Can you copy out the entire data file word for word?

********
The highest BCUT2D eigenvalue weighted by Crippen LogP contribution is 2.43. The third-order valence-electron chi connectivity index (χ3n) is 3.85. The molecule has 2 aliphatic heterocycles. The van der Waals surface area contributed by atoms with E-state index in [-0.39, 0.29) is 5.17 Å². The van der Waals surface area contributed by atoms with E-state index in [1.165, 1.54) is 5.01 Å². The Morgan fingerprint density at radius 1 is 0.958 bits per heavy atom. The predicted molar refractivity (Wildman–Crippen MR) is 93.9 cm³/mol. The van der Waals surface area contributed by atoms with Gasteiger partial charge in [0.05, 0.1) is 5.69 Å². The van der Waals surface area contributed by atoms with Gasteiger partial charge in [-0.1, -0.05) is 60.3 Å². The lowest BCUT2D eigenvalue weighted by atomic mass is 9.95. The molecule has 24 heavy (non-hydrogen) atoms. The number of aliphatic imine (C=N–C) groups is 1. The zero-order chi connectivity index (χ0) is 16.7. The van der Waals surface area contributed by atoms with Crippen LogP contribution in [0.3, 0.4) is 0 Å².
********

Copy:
The highest BCUT2D eigenvalue weighted by Crippen LogP contribution is 2.43. The third-order valence-electron chi connectivity index (χ3n) is 3.85. The molecule has 2 aliphatic heterocycles. The van der Waals surface area contributed by atoms with E-state index in [-0.39, 0.29) is 5.17 Å². The van der Waals surface area contributed by atoms with E-state index in [1.165, 1.54) is 5.01 Å². The Morgan fingerprint density at radius 1 is 0.958 bits per heavy atom. The predicted molar refractivity (Wildman–Crippen MR) is 93.9 cm³/mol. The van der Waals surface area contributed by atoms with Gasteiger partial charge in [0.05, 0.1) is 5.69 Å². The van der Waals surface area contributed by atoms with Gasteiger partial charge in [-0.1, -0.05) is 60.3 Å². The lowest BCUT2D eigenvalue weighted by atomic mass is 9.95. The molecule has 24 heavy (non-hydrogen) atoms. The number of aliphatic imine (C=N–C) groups is 1. The zero-order chi connectivity index (χ0) is 16.7. The van der Waals surface area contributed by atoms with Crippen LogP contribution in [0.3, 0.4) is 0 Å².